Ten Great Books With “What if?” Moments
Featuring Britt Bennett, Julio Cortázar, and More
When I was working as a police officer, I met an addict who was living on the streets. She was exactly the same age as I was, almost to the day. We’d grown up around Oxford, gone to university the same year; we’d both taken French, we both spent time in Paris. At twenty, our near-parallel lives had diverged and three years later we couldn’t have been more different. It was a stark reminder of life’s crossroads: those moments where choice or chance has the power to change your future.
Given how frequently we encounter such crossroads in our lives, I imagine I’m not the only one with an unhealthy obsession with the late-90s movie, Sliding Doors. Here, it is the eponymous doors that represent the crossroads for Gwyneth Paltrow’s character, Helen. Catch the train, and she’ll find her husband in bed with another woman; miss it, and she’ll continue in blissful ignorance of his infidelity.
It’s a brilliant movie, but as a writer and lifelong reader, I look to novels to feed my obsessions. Here are ten of the best books with “what if?” moments.
Jodi Picoult, The Book of Two Ways
Faced with an imminent plane crash, Dawn’s life flashes before her mind. Should she continue on the path she was following before the crash, or return to a life she abandoned years previously?
Brit Bennett, The Vanishing Half
Identical twins Stella and Desiree are so light-skinned they could pass for white. Stella does just that, while her sister embraces her black roots. A thought-provoking look at identity and racial politics.
Kate Atkinson, Life After Life
(Back Bay Books)
Ursula’s lives are infinite, but each makes its mark in the world. Set against the backdrop of both world wars, Atkinson examples how fate and choice—sometimes as seemingly insignificant as whether Ursula cuts across the fields or not—have the power to change the future.
Lionel Shriver, The Post Birthday World
Children’s book illustrator Irina leads a settled life with her partner Lawrence, until a night of temptation changes her world. To kiss or not to kiss snooker champion Ramsey Acton? That is the question, but what is the answer; and how do the consequences play out?
Gillian McAllister, The Choice
(G.P. Putnam’s Sons)
If you were responsible for someone’s death, would you hold up your hands or go on the run? That’s the dilemma in McAllister’s domestic suspense, cleverly separated into “conceal” and “reveal” timelines.
Matt Haig, The Midnight Library
The eponymous library in Haig’s latest novel provides protagonist Nora Seed with the chance to change her life. Each library book represents a life she could have had, had she made a different choice. Poignant and uplifting.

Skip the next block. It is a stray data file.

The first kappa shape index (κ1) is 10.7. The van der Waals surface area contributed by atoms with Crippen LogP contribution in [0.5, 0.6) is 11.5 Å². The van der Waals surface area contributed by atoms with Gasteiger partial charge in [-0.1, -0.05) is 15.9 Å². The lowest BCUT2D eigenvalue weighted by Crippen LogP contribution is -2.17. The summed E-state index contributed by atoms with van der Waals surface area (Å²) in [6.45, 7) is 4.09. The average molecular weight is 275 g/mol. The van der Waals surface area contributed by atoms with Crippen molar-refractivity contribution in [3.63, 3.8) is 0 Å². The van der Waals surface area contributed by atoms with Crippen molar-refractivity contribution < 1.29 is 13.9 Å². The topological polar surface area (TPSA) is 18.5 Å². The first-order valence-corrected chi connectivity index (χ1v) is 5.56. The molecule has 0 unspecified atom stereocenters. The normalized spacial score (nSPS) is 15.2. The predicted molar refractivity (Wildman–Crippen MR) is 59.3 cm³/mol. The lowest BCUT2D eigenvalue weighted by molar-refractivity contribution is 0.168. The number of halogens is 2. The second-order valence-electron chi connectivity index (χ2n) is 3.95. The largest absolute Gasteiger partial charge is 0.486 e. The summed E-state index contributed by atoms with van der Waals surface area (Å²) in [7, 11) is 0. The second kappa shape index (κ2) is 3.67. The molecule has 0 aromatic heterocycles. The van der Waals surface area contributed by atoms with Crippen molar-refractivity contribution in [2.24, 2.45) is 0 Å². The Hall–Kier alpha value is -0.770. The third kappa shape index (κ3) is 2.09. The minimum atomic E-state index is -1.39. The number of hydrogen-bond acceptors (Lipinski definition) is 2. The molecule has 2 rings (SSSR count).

Laura Barnett, The Versions of Us
Not two possible outcomes in this love story, but three, charting the romance between Eva and Jim. In one version, they fall in love at university. In another, they just miss each other. In the third—well, I won’t spoil it…
Julio Cortázar, Hopscotch
Published more than 50 years ago, Cortázar’s experimental novel comes with a set of instructions. Read the chapters consecutively, from one to 56… then skip the remaining 99. Or begin at chapter 73, before following a set list of chapter numbers, jumping back and forth within the pages. “In its own way,” the author says, “this book consists of many books.”
Sherwin Tjia, You Are a Cat!
If you’re after something a little less intense, Tjia’s Pick a Plot interactive graphic novel series includes this darkly satirical—and strictly for grown-ups—spin on children’s Choose Your Own Adventure books.
Clare Mackintosh, After the End
(G.P. Putnam’s Sons)
You can’t enjoy a lifetime obsession with “what if?” stories, without penning your own, right? In my novel After the End, Max and Pip each want a different future for their critically ill son. What if they could have both? An emotional but ultimately uplifting look at love, parenthood, and the road not taken.
If I’ve missed an alternate reality novel you think I’d love, do let me know—I’d love to read it. In writing my own (itself inspired by a real-life pivotal moment) I learned that what matters isn’t the path you pick, but how you travel it. With the right mindset, that road can be bumpy and full of potholes, or smooth cruising all the way to the life you want to lead.